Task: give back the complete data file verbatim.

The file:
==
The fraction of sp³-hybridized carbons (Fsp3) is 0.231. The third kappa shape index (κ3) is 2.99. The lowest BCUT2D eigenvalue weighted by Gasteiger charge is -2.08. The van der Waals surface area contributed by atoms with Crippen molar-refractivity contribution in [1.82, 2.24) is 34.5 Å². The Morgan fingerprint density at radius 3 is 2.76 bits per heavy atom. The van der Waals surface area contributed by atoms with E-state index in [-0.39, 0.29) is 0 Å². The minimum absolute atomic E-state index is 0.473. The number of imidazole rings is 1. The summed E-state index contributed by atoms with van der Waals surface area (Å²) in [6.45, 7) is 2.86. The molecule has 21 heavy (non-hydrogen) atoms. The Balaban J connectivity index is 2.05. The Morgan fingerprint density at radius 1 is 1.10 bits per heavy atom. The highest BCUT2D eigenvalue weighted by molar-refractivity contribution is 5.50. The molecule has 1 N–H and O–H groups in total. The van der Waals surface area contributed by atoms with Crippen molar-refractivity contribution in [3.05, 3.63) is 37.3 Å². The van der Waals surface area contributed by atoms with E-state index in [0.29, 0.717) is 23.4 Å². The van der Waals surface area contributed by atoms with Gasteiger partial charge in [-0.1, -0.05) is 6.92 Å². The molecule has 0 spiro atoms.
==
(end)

The fraction of sp³-hybridized carbons (Fsp3) is 0.231. The third kappa shape index (κ3) is 2.99. The lowest BCUT2D eigenvalue weighted by Gasteiger charge is -2.08. The van der Waals surface area contributed by atoms with Crippen molar-refractivity contribution in [1.82, 2.24) is 34.5 Å². The Morgan fingerprint density at radius 3 is 2.76 bits per heavy atom. The van der Waals surface area contributed by atoms with E-state index in [-0.39, 0.29) is 0 Å². The minimum absolute atomic E-state index is 0.473. The number of imidazole rings is 1. The summed E-state index contributed by atoms with van der Waals surface area (Å²) in [6.45, 7) is 2.86. The molecule has 21 heavy (non-hydrogen) atoms. The Balaban J connectivity index is 2.05. The Morgan fingerprint density at radius 1 is 1.10 bits per heavy atom. The highest BCUT2D eigenvalue weighted by molar-refractivity contribution is 5.50. The molecule has 1 N–H and O–H groups in total. The van der Waals surface area contributed by atoms with Crippen molar-refractivity contribution in [3.05, 3.63) is 37.3 Å². The van der Waals surface area contributed by atoms with E-state index in [0.29, 0.717) is 23.4 Å². The van der Waals surface area contributed by atoms with Gasteiger partial charge in [-0.1, -0.05) is 6.92 Å². The molecule has 0 spiro atoms.